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Imagine you are about to start a car race. You are on the grid, waiting for the green light. What should you do in order to optimize your start?

Some people would say that a drift start would be the best. Namely, pressing the clutch and then pressing the throttle, to suddenly let go the former and let the wheels start drifting before making the car move. This seems to be a good way to start - the wheels have been already spinning at a high speed, so when you stop pressing down the clutch you will not have to wait for the wheels to start spinning fast, as they've already been doing it for the last seconds. Ergo, the moment you let go the clutch, the wheels are already spinning and at a high speed, so the car will go out faster.

Others might argue that this is not the best way, because dynamic friction is always less than maximum static friction. So, if one could start in such a way that the force produced by the wheels is $mg\mu_{s}$ (i.e. starting with the wheels not sliding but rolling), it would generate a better start than if the wheels were already spinning to start sliding after letting to the clutch, because

$$mg\mu_s>mg\mu_k$$

where $m$ is the mass, $g$ the acceleration of gravity, $\mu_s$ the coefficient of maximum static friction, and $\mu_k$ the coefficient of kinetic friction.

Which option is the best and why?

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I believe the second case should be better because the maximum value of static friction is more than the value of kinetic friction; because $\mu_{s} > \mu_{k}$ and normal reaction is same in both the cases (equal to weight of car).

The best possible case can be when the wheels apply a torque such that we get the maximum static friction to act. Drifting would make the kinetic friction act and that is lesser than the force experienced by the car in the case of rolling, causing lesser acceleration to the body and thus a worse start.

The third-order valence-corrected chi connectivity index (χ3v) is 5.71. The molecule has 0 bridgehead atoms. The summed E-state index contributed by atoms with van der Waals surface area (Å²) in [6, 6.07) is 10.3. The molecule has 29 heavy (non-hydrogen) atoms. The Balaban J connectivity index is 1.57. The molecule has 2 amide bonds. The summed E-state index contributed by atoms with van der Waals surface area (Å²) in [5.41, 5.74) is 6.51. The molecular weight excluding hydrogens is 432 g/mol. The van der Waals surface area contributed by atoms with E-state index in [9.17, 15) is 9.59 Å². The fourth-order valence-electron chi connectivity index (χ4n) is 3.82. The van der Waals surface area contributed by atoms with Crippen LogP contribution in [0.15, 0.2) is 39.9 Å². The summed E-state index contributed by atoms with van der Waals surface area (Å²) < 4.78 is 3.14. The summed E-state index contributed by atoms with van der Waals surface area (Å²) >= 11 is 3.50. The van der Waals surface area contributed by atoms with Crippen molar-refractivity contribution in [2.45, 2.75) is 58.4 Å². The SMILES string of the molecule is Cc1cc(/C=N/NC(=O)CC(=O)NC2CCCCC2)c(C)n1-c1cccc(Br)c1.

Notice that in sports cars there is a mode called launch control which is there specifically to provide a better start in a race. This mode controls the acceleration of the car in such a way that the car does not drift and only rolls.

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The first option is better. Friction comes only if you need it, If I don't touch a mug, there will be no force of friction. Static friction does have a higher maximum but the force of friction that will push the car forward will be equal to the force of the car acting on the ground. Kinetic force is indeed less then the top of Static force but it is constant, which means that the force acting on the car will be constant and pretty high because car wheels are designed to have a large coefficient of friction.

The second option will push the car with the force that it is pushing the ground, and in the begging it's not a high force because the wheels aren't spinning that fast.

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    $\begingroup$ This doesn't really explain why it would be better. The kinetic friction and maximum static friction are both determined by the normal force and by the motion being resisted. The car has the same normal force either way, and the static friction has a higher maximum. Therefore, it should be ideal to move the tires fast enough to achieve maximum static friction; gaining more acceleration than if you spun them too fast and caused slipping. $\endgroup$ – JMac Jul 31 '19 at 17:51

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